Rustling through papers that are scattered all over my writing area is sometimes like treasure hunting. Every so often, I’ll find an outline for a story or seminal lines for a poem that I had totally forgotten. But last night, although I didn’t find anything I had forgotten, I did find treasure in the form of a lot of notes about Addiction Psychology and the mechanics and processes it contains. But the treasure wasn’t in the notes, it was what wasn’t in the notes.
I have no doubt that it’s critical for everyone to really understand Addiction Psychology, that is, I know that in learning about the processes and thoughts involved in Addiction, healing can begin. However, I haven’t written much about Addiction Recovery Psychology. Really, there’s not a lot out there about the psychology of Addiction Recovery, at least not in those words.
Therefore, I’m going to start working more on Recovery, relating Recovery with Addiction. For starters, I offer the following working definition of Addiction Recovery Psychology:
Addiction Recovery Psychology = The mental states and processes involved in regaining what was lost to an addiction.
It’s a simple definition, but I think it offers insight into the layers that I still need to uncover and develop. For example, the definition implies that something was in fact lost to an addiction. And really, if something of value wasn’t lost to an addiction, then I question whether an addiction was even present. Now, it may not be possible to regain things in the exact way, but regaining some semblance of what was lost provides goals and objectives which are necessary for recovery.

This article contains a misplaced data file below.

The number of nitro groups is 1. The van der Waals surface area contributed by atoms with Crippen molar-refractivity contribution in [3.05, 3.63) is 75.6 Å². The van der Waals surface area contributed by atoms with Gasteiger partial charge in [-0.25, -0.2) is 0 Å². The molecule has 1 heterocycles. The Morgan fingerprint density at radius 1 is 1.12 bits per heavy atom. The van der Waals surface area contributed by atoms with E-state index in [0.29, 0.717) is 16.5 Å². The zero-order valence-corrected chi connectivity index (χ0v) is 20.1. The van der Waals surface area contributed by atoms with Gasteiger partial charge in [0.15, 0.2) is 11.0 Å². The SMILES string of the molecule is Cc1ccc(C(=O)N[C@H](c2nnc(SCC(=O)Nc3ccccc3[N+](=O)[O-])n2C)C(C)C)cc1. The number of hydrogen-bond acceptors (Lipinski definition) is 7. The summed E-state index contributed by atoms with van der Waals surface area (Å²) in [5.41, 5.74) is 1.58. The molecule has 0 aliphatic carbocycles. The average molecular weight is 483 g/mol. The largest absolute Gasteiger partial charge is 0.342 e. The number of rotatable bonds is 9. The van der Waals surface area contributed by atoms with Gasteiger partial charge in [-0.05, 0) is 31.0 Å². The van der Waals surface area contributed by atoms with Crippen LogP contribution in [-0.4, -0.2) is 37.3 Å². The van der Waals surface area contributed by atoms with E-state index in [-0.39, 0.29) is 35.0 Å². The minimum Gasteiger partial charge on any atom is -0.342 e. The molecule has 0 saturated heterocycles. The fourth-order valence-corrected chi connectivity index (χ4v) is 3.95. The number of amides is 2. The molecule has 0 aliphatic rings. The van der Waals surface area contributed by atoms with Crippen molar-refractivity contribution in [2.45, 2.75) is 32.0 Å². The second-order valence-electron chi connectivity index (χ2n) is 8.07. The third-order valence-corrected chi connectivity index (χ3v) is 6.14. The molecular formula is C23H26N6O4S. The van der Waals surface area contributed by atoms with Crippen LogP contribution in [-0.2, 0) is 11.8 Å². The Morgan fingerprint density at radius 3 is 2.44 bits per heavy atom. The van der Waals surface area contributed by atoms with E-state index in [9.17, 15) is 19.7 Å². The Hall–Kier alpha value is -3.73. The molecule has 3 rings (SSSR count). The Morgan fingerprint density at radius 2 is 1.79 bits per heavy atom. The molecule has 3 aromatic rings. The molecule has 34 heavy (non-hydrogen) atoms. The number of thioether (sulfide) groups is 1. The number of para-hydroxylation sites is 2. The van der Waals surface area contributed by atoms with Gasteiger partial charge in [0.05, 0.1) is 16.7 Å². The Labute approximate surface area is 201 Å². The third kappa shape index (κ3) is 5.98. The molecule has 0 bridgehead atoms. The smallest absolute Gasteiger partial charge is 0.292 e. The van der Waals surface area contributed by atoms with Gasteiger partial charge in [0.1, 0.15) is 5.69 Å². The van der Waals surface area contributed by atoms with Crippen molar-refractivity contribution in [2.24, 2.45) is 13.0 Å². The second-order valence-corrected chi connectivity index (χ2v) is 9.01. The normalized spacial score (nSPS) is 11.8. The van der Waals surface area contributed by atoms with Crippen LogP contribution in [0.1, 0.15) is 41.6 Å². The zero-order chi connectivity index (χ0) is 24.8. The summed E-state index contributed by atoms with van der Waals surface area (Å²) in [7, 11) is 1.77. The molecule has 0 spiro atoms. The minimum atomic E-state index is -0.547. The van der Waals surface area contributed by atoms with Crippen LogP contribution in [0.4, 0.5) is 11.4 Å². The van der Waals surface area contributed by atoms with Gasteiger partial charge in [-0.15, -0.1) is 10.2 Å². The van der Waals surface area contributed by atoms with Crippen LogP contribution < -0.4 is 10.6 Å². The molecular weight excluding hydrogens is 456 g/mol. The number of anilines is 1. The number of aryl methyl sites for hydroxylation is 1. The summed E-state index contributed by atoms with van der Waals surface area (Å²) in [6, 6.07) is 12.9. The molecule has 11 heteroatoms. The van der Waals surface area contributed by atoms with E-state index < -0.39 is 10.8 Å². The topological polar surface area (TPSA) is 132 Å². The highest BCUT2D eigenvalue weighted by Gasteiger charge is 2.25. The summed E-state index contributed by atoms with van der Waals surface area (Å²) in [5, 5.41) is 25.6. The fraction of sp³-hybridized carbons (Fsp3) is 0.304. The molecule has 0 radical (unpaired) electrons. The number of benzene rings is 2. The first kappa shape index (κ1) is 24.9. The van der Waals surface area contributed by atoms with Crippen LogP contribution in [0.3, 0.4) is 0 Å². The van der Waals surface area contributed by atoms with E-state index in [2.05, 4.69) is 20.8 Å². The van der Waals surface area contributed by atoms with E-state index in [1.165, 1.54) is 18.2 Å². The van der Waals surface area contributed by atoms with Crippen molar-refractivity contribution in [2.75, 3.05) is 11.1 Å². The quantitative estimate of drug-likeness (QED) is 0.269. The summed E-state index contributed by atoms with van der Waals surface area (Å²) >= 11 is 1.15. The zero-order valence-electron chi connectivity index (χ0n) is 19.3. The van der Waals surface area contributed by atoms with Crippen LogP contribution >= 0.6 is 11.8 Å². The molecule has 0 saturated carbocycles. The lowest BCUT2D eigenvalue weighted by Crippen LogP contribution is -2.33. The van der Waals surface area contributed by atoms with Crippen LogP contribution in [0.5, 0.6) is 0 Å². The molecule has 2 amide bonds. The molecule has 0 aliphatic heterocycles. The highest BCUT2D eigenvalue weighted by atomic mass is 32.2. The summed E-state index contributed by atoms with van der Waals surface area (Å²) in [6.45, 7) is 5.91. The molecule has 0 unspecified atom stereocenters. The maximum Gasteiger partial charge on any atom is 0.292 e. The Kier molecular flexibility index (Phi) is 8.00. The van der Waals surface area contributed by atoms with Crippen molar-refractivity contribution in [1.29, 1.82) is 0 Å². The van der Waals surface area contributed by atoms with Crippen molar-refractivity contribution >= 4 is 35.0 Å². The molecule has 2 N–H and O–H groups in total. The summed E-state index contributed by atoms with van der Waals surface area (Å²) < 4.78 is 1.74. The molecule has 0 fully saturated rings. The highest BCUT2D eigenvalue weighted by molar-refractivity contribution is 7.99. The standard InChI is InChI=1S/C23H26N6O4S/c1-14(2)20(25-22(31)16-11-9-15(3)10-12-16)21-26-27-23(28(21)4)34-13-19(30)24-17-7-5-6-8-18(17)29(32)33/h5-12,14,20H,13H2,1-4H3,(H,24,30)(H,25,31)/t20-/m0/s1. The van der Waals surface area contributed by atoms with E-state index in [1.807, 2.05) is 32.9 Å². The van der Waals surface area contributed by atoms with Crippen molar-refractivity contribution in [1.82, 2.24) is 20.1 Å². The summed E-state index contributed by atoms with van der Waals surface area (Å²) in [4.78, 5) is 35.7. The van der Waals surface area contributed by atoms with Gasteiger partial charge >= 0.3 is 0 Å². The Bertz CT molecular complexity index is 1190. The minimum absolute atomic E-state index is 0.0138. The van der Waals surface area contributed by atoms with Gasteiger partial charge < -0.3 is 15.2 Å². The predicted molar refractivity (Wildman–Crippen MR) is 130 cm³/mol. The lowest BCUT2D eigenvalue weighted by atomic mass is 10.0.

Also implied within this definition, is that there are mental states and mental processes involved in recovery, just as there are in Addiction. Though at this point, I can’t say for certain of what those states and processes are comprised, I can say from experience that there is a certain mindset that needs developing such that Addiction’s processes can be disrupted. Of special note is that I did not mention anything about substances or behaviors pertaining to an addiction. To me, recovery is not about the substance or behavior, it’s about health. While curtaining substance/process use/abuse is part of an overall recovery plan, i don’t think it’s the way to measure recovery…
I have a lot of work ahead of me in developing my definition of Addiction Recovery Psychology, but I think I’m on to something useful that therapists can apply within their own work. If anyone would like to add or criticize this definition, please do so with respect….